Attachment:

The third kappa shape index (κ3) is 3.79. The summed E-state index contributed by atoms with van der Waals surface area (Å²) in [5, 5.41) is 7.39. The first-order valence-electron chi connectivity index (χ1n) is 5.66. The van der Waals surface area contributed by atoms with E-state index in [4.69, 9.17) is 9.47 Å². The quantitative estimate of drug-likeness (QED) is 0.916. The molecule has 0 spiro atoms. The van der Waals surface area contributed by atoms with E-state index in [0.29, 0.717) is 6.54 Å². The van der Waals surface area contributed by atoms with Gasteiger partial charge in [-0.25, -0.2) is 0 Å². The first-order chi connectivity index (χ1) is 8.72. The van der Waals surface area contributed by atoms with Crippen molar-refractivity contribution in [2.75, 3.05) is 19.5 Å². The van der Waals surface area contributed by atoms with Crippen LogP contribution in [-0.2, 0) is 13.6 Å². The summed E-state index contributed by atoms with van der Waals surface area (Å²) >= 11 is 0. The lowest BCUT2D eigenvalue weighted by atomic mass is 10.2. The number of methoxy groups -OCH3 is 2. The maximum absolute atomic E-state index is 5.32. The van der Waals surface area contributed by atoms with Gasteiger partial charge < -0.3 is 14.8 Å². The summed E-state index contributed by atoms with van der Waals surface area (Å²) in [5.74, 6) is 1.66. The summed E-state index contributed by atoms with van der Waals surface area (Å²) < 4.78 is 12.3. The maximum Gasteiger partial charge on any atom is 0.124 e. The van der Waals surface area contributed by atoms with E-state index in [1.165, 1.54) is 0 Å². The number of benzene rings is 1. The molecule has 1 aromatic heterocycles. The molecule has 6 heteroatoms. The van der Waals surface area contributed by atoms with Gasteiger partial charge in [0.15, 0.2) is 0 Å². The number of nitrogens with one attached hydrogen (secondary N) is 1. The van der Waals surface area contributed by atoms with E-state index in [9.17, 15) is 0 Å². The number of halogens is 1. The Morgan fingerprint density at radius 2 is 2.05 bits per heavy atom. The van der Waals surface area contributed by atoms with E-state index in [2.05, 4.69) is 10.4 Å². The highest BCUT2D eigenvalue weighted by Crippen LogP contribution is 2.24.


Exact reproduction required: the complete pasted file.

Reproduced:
The third kappa shape index (κ3) is 3.79. The summed E-state index contributed by atoms with van der Waals surface area (Å²) in [5, 5.41) is 7.39. The first-order valence-electron chi connectivity index (χ1n) is 5.66. The van der Waals surface area contributed by atoms with E-state index in [4.69, 9.17) is 9.47 Å². The quantitative estimate of drug-likeness (QED) is 0.916. The molecule has 0 spiro atoms. The van der Waals surface area contributed by atoms with E-state index in [0.29, 0.717) is 6.54 Å². The van der Waals surface area contributed by atoms with Gasteiger partial charge in [-0.25, -0.2) is 0 Å². The first-order chi connectivity index (χ1) is 8.72. The van der Waals surface area contributed by atoms with Crippen molar-refractivity contribution in [2.75, 3.05) is 19.5 Å². The van der Waals surface area contributed by atoms with Crippen LogP contribution in [-0.2, 0) is 13.6 Å². The summed E-state index contributed by atoms with van der Waals surface area (Å²) >= 11 is 0. The lowest BCUT2D eigenvalue weighted by atomic mass is 10.2. The number of methoxy groups -OCH3 is 2. The maximum absolute atomic E-state index is 5.32. The van der Waals surface area contributed by atoms with Gasteiger partial charge < -0.3 is 14.8 Å². The summed E-state index contributed by atoms with van der Waals surface area (Å²) in [5.74, 6) is 1.66. The summed E-state index contributed by atoms with van der Waals surface area (Å²) < 4.78 is 12.3. The maximum Gasteiger partial charge on any atom is 0.124 e. The van der Waals surface area contributed by atoms with E-state index in [1.165, 1.54) is 0 Å². The number of benzene rings is 1. The molecule has 1 aromatic heterocycles. The molecule has 6 heteroatoms. The van der Waals surface area contributed by atoms with Gasteiger partial charge in [0.15, 0.2) is 0 Å². The number of nitrogens with one attached hydrogen (secondary N) is 1. The van der Waals surface area contributed by atoms with E-state index in [9.17, 15) is 0 Å². The number of halogens is 1. The Morgan fingerprint density at radius 2 is 2.05 bits per heavy atom. The van der Waals surface area contributed by atoms with E-state index in [2.05, 4.69) is 10.4 Å². The highest BCUT2D eigenvalue weighted by Crippen LogP contribution is 2.24.